Book challenges traditional views on work-life balance and employee engagement

Can employers keep 'work-life balance' questions from becoming 'work-work imbalance' questions?

Book challenges traditional views on work-life balance and employee engagement
Dan Pontefract, leadership strategist and author of ‘Work-Life Bloom: How to Nurture a Team That Flourishes.’

The claims of offering work-life balance and the quest for peak employee engagement have long been at the forefront of organizational strategies. However, despite decades of efforts and substantial investments, tangible results in these areas remain elusive. In fact, research shows that employee engagement has hovered around 30 percent for the past 20 years, says Dan Pontefract, leadership strategist and author of ‘Work-Life Bloom: How to Nurture a Team That Flourishes.’

Pontefract's ‘Work-Life Bloom’ framework champions a more holistic, nuanced approach that recognizes and caters to the diverse needs and aspirations of people within the modern workforce.

The book dissects four unique work-life personas – renewal, budding, stunted, and blooming – each highlighting different facets of people's work-life dynamic. It suggests employees' work-life cycles are ever-evolving, making constant engagement a myth. Thus, there is no chance for an entire team to be ‘engaged’ simultaneously. It also offers leaders a roadmap to better support their teams.

The vortex of HR speak

Pontefract, who has held senior roles at companies such as SAP, TELUS, and Business Objects, says managers have been sucked into the vortex of HR speak. “Phrases like ‘work-life balance’ and ‘employee engagement’ really started to haunt me,” he says. He knew there had to be a better way of looking at the issue of engagement and a better way of addressing it.

“We’re only as good as our work-life balance, yet the construct we’ve created in our organizations is actually a work-work imbalance. Leaders are coached to focus on work, not life, which should then lead to employee engagement.

“Employee engagement has taken the ‘human’ out of it and is only about the employee and that they must be engaged at work. The organization will measure this once, sometimes twice, per year and measure the employee engagement with questions that are only work-related. Leaders think that this score is the measurement that will fuel the performance of the organization.

“I’m trying to argue a change in narrative that is not about a score, but about creating the right work-life factors and conditions for people to bring those life factors into work and work factors into life so that there is a synchronicity between the two,” he says.

For his ‘Work-Life Assessment’ research, Pontrfract interviewed nearly 10,000 employees spanning 11 countries. He found that a significant 82 percent of all employees view their well-being as important, yet a disheartening 41 percent believe their employer genuinely supports them in this endeavour. He says these findings paint a clear picture: the traditional work-life balance and employee engagement paradigms are not just outdated but counterproductive.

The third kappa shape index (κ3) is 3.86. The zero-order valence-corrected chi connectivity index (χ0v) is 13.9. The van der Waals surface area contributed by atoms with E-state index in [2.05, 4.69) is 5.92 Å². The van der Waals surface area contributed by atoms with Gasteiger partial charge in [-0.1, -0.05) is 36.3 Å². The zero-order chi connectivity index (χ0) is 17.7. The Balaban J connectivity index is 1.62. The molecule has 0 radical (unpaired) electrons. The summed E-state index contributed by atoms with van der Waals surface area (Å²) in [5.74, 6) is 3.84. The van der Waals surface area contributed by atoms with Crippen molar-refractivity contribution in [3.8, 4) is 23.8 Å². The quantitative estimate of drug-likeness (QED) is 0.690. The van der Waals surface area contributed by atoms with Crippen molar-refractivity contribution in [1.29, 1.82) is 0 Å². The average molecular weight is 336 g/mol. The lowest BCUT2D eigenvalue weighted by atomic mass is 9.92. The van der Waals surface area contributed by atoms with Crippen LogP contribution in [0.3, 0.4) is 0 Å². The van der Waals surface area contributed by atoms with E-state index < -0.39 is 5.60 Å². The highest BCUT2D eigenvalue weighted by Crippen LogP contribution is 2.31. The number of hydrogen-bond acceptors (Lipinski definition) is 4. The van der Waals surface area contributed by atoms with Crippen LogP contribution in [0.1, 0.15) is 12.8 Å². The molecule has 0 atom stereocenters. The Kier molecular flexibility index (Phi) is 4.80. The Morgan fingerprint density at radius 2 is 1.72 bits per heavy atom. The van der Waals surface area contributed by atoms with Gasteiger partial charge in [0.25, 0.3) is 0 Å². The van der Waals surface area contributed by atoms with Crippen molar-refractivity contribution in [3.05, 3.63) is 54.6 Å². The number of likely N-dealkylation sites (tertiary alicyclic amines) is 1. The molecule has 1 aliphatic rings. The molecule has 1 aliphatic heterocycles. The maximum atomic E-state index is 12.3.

“We are never going to get everyone engaged all at the same time, which means we need to have a new model or at least evolved model that asks, ‘where are you right now and how can I support you?’”

Help employees to ‘bloom’

He believes organizations need to recognize that people are in all different stages of life and dealing with different life factors at any given time. Incentivizing engagement scores is not the way to increase them, he says. Engagement is an outcome that won’t be realized unless employees feel respected, have a sense of meaning, and have solid relationships at work – factors that will make the employee more likely to ‘bloom.’

“And, if the employee is not at their best, how can the employer help them at the stage they are at? It’s a work-work imbalance if we’re not actually having conversations and dialogue about some of these life factors.”

Pontefract says it starts with the leader and how they show up every day. Employees need to have a trust in their boss to have these personal conversations. In fact, his research shows that 92 percent of workers believe trust is the single most important factor to have at their place of work with their leader. Yet only 44 percent believe their workplace is a trusting one. “That’s a massive gap.

“So, whether it's physiological, social, financial, emotional, or any of these wellness factors, I believe our leaders have a fiduciary responsibility to be having conversations to encourage healthy individuals at the workplace.”